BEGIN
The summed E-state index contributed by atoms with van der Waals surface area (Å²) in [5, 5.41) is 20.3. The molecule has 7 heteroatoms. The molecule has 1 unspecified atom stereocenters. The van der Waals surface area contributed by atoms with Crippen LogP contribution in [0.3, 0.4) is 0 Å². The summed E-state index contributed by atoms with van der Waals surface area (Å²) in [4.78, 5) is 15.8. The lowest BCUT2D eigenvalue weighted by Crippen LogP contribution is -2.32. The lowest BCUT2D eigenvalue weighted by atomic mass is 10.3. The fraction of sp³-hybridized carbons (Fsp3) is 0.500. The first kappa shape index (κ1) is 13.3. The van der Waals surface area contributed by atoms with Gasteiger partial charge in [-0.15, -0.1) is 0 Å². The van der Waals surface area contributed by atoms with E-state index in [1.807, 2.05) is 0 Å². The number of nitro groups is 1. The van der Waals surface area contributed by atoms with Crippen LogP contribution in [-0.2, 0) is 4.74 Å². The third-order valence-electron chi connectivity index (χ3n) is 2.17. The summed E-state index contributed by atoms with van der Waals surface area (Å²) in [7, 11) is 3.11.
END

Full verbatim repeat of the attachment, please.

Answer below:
The summed E-state index contributed by atoms with van der Waals surface area (Å²) in [5, 5.41) is 20.3. The molecule has 7 heteroatoms. The molecule has 1 unspecified atom stereocenters. The van der Waals surface area contributed by atoms with Crippen LogP contribution in [0.3, 0.4) is 0 Å². The summed E-state index contributed by atoms with van der Waals surface area (Å²) in [4.78, 5) is 15.8. The lowest BCUT2D eigenvalue weighted by Crippen LogP contribution is -2.32. The lowest BCUT2D eigenvalue weighted by atomic mass is 10.3. The fraction of sp³-hybridized carbons (Fsp3) is 0.500. The first kappa shape index (κ1) is 13.3. The van der Waals surface area contributed by atoms with Gasteiger partial charge in [-0.15, -0.1) is 0 Å². The van der Waals surface area contributed by atoms with E-state index in [1.807, 2.05) is 0 Å². The number of nitro groups is 1. The van der Waals surface area contributed by atoms with Crippen LogP contribution in [-0.2, 0) is 4.74 Å². The third-order valence-electron chi connectivity index (χ3n) is 2.17. The summed E-state index contributed by atoms with van der Waals surface area (Å²) in [7, 11) is 3.11.